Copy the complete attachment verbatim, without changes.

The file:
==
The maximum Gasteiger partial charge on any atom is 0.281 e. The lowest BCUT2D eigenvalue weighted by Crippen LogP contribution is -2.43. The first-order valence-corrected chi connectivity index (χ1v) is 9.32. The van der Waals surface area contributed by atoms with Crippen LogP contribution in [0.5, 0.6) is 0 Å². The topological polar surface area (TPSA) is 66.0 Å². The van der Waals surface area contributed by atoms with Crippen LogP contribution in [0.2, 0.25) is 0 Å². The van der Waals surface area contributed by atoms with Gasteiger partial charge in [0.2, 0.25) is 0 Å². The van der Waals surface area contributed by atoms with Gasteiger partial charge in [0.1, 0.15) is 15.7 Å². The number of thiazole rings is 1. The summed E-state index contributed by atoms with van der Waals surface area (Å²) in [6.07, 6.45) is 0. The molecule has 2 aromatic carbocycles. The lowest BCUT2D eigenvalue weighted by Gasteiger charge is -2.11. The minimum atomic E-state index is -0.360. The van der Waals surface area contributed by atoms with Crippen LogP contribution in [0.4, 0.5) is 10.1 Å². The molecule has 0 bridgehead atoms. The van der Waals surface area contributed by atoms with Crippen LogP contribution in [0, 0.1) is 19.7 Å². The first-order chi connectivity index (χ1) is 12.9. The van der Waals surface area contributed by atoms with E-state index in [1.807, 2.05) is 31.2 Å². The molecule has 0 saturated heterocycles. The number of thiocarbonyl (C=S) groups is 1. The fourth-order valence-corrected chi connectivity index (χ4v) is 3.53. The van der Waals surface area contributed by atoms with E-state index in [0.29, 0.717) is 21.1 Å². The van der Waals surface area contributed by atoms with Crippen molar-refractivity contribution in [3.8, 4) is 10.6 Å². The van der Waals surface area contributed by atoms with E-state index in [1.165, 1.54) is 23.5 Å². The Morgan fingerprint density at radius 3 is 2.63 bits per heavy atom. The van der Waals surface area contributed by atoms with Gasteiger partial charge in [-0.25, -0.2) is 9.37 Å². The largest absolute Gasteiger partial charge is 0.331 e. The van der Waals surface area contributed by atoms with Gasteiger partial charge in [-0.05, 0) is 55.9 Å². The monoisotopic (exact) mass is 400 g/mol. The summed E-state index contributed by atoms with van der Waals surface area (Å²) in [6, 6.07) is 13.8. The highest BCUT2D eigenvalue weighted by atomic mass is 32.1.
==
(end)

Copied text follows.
The maximum Gasteiger partial charge on any atom is 0.281 e. The lowest BCUT2D eigenvalue weighted by Crippen LogP contribution is -2.43. The first-order valence-corrected chi connectivity index (χ1v) is 9.32. The van der Waals surface area contributed by atoms with Crippen LogP contribution in [0.5, 0.6) is 0 Å². The topological polar surface area (TPSA) is 66.0 Å². The van der Waals surface area contributed by atoms with Crippen LogP contribution in [0.2, 0.25) is 0 Å². The van der Waals surface area contributed by atoms with Gasteiger partial charge in [0.2, 0.25) is 0 Å². The van der Waals surface area contributed by atoms with Gasteiger partial charge in [0.1, 0.15) is 15.7 Å². The number of thiazole rings is 1. The summed E-state index contributed by atoms with van der Waals surface area (Å²) in [6.07, 6.45) is 0. The molecule has 2 aromatic carbocycles. The lowest BCUT2D eigenvalue weighted by Gasteiger charge is -2.11. The minimum atomic E-state index is -0.360. The van der Waals surface area contributed by atoms with Crippen LogP contribution in [0.4, 0.5) is 10.1 Å². The molecule has 0 bridgehead atoms. The van der Waals surface area contributed by atoms with Crippen LogP contribution in [0, 0.1) is 19.7 Å². The first-order chi connectivity index (χ1) is 12.9. The van der Waals surface area contributed by atoms with E-state index in [1.807, 2.05) is 31.2 Å². The molecule has 0 saturated heterocycles. The number of thiocarbonyl (C=S) groups is 1. The fourth-order valence-corrected chi connectivity index (χ4v) is 3.53. The van der Waals surface area contributed by atoms with E-state index in [0.29, 0.717) is 21.1 Å². The van der Waals surface area contributed by atoms with Crippen molar-refractivity contribution in [3.8, 4) is 10.6 Å². The van der Waals surface area contributed by atoms with E-state index in [1.165, 1.54) is 23.5 Å². The Morgan fingerprint density at radius 3 is 2.63 bits per heavy atom. The van der Waals surface area contributed by atoms with Gasteiger partial charge in [-0.25, -0.2) is 9.37 Å². The largest absolute Gasteiger partial charge is 0.331 e. The van der Waals surface area contributed by atoms with Gasteiger partial charge in [-0.05, 0) is 55.9 Å². The monoisotopic (exact) mass is 400 g/mol. The summed E-state index contributed by atoms with van der Waals surface area (Å²) in [6, 6.07) is 13.8. The highest BCUT2D eigenvalue weighted by atomic mass is 32.1.